TV Review: Happy Valley Series 2

“Yet another everyday story of country folk”

And so Series 2 of Happy Valley winds to a close and you have to hope that the people who acclaim Scandi-noir as the high point of today’s television recognise that this slice of Yorkshire-bleak is just as good, if not better. Sally Wainwright might have thrown some people for a loop by moving (even further) away from straight police procedural to something much more intimate and emotionally complex, placing Sarah Lancashire’s utterly magnificent portrayal of Sgt Catherine Cawood at its very heart. (My thoughts on episode 1 are here.)

“Omnipotent and ubiquitous, God I’m good” she wryly notes as a younger colleague drunkenly praises her at the end of a boozy evening and as the multiple strands of this series slowly began to converge, it was her presence that knitted the whole thing together. Wainwright’s closer hand on the tiller (directing four of the six episodes, all of which she wrote) allowed for some of the bolder moment to really shine, notably the two-handers that opened so many of the shows, a scorching stillness and quietude that underscored much of the horror of policing the Dales.

From people-trafficking to the serial killing of prostitutes to being stalked to the trials of parenting her grandson, it could easily have been a one-woman show, but the genius of Happy Valley has been to fully stock its supporting cast with real quality for Lancashire to work with. The rumpled reliability of Siobhan Finneran’s sister, even with her hiccup, the wry warmth of Ishia Bennison’s front desk worker at the station, Charlie Murphy’s upcoming PCSO working through her own trauma from Series 1, and what was particularly marvellous was the way in which none of them were spared the full whack of Catherine’s abrasive nature at one point or another, as stress occasionally threatened to understandably completely overwhelm her.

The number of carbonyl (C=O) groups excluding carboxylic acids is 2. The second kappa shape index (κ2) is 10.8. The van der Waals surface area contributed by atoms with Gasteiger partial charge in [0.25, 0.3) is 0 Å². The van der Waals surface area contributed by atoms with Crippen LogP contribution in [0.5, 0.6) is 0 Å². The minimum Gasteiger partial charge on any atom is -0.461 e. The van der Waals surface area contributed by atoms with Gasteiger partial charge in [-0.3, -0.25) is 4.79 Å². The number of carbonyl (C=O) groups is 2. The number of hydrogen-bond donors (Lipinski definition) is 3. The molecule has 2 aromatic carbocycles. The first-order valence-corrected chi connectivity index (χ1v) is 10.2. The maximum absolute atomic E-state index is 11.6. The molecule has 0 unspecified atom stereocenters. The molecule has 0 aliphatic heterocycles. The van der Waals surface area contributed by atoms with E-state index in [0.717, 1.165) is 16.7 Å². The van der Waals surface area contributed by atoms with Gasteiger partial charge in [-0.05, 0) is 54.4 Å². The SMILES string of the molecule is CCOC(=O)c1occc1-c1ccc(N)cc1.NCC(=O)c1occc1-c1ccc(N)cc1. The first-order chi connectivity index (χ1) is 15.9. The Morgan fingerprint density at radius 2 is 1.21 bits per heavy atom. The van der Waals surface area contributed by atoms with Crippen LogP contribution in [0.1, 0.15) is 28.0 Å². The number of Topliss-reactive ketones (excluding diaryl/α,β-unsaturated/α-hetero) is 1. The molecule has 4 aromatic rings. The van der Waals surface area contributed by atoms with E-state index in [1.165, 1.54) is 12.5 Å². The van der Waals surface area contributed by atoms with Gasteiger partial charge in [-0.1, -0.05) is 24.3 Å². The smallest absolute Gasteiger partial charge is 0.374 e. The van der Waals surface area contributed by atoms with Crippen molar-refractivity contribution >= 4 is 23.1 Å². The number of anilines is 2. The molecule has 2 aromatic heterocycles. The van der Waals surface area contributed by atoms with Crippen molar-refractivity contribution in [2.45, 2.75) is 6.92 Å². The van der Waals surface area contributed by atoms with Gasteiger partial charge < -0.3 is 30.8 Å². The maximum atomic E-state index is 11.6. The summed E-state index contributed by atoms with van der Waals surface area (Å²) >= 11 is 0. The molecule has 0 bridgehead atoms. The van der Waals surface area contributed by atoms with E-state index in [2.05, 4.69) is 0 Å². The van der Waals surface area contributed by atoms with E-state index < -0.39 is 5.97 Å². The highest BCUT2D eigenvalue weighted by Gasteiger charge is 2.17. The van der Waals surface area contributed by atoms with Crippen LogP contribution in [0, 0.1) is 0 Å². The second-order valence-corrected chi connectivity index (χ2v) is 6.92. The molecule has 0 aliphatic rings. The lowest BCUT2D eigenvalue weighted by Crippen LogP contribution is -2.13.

If any criticism can be wielded it’s that the breadth of the storytelling meant that some strands felt a little neglected, some characters under-explored and when we’re talking of the likes of Julie Hesmondhalgh (maybe having two future Dames in the same scene might implode the universe…), it does seem a shame, and I would have liked more of the farmer Garrs, Susan Lynch and Robert Emms, both powerfully moving as it was though. 

But elsewhere the limited exposure heightened some of the fiercer characterisations – Shirley Henderson’s exceptional creepiness eventually curdling into real tragedy, James Norton’s explosive anger more frightening the less we saw of it, Katherine Kelly’s intelligent DI, Amelia Bullmore’s manipulative blackmailer, Rhys Connah’s inquisitive Ryan giving us nothing childlike in the frustrations of being part of such a fucked-up family. And Kevin Doyle’s masterly take on increasingly impotent DS John Wadsworth should be praised, leading up as it did to an amazing scene with Lancashire in the final episode.

This second series of Happy Valley had a lot to live up to and for me, it absolutely delivered. Full of perfectly observed moments and perfectly researched insight, balancing mundane horror with mordant humour, this is the BBC firing on all cylinders and long may it continue.

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